With the announcement of his resignation from the World Bank, the ongoing saga of Paul Wolfowitz, played out in the front pages of the world's newspapers, came to a dramatic conclusion. Paul D. Wolfowitz, as columnist George F. Will wrote in the Washington Post (May 12, 2005), has never been elected to office or served in a president's cabinet, but he has mattered much more than most who have. A longtime State Department hand (Assistant Secretary of State for East Asian and Pacific Affairs, Ambassador to Indonesia), a leading scholar/intellectual (Dean of the Johns Hopkins School of Advanced International Studies), Deputy Secretary of Defense for four years, and one of the architects of the Bush Doctrine, Wolfowitz is a crucial figure in post-Cold War foreign and security policy. He most recently served as President of the World Bank. In each of these roles, he has stood out for his neoconservative and often uncompromising positions. It is no wonder that he is often vilified by the Left and lionized by the Right.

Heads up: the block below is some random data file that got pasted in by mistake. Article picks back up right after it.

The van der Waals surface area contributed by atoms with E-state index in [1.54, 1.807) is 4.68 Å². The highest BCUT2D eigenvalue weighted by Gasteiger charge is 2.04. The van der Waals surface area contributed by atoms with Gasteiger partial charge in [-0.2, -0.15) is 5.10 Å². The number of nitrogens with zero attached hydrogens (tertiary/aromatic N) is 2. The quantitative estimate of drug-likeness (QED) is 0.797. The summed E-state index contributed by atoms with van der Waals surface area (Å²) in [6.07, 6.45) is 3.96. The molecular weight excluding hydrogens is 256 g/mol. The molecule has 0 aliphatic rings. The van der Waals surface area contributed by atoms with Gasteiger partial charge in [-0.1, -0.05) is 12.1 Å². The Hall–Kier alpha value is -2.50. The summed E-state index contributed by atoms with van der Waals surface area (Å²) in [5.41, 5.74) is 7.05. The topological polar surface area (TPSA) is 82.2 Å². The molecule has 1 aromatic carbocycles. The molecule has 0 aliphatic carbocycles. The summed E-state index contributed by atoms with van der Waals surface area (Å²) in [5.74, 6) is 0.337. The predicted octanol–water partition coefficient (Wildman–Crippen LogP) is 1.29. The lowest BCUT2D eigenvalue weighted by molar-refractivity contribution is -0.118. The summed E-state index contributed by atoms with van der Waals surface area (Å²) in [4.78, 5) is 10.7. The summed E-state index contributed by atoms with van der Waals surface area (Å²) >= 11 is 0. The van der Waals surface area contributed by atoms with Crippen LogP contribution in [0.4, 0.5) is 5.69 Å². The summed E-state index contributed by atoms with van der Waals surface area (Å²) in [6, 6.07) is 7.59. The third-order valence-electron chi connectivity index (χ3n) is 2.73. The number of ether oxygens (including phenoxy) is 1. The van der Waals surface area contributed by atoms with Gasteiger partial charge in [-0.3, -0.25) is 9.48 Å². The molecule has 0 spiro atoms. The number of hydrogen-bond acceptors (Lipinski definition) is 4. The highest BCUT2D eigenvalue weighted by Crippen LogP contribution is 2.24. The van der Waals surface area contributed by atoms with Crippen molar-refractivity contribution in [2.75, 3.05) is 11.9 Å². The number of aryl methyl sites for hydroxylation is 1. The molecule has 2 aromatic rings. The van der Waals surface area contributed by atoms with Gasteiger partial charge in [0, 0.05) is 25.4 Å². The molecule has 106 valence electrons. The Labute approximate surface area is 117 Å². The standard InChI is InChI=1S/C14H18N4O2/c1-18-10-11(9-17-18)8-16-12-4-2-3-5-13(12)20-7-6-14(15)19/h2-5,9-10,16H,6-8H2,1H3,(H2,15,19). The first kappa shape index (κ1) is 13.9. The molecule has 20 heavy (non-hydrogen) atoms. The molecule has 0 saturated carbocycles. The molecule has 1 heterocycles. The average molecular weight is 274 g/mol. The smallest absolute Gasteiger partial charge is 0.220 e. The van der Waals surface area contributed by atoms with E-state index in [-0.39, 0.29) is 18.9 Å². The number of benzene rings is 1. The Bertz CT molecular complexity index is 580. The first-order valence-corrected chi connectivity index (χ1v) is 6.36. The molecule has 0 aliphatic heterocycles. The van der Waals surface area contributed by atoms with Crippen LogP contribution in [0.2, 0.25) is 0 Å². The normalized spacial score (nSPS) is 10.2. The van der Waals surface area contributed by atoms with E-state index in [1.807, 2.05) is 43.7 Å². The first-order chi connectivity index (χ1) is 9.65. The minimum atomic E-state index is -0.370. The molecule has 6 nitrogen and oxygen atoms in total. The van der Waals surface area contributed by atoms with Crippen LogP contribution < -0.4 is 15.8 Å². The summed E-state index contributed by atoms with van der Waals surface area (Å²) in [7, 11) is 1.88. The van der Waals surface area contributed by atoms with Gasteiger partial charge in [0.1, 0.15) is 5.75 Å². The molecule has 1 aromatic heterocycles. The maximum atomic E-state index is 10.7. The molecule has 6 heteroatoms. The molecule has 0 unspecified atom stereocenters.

In this first full-length biography of Wolfowitz, Solomon attempts to capture him not by delineating the quotidian details of his career, but by tracing his intellectual development and bureaucratic influence at key points along the road to Baghdad and beyond.
Number of pages: 216
Weight: 485 g
Dimensions: 242 x 162 x 21 mm
"Solomon provides a hagiographic profile of the ideas and actions of prominent neoconservative and Iraq War architect, Paul D. Wolfowitz, just recently forced to resign as head of the World Bank. Rather than attempt a comprehensive account of Wolfowitz's life and career, Solomon has chosen to focus on key moments as Wolfowitz traveled through the State Department, academia, the Pentagon, and the World Bank as means of illustrating the following themes: Wolfowitz's coupling of his longstanding quest to promote democracy overseas with US strategic national security and geopolitical interests, his belief in the global custodianship of the United States due because of its military superiority, his optimistic assessment of US capabilities in terms of money and commitment, and his support of the preemption of perceived threats." - Reference & Research Book News
"A must buy." - The Washington Post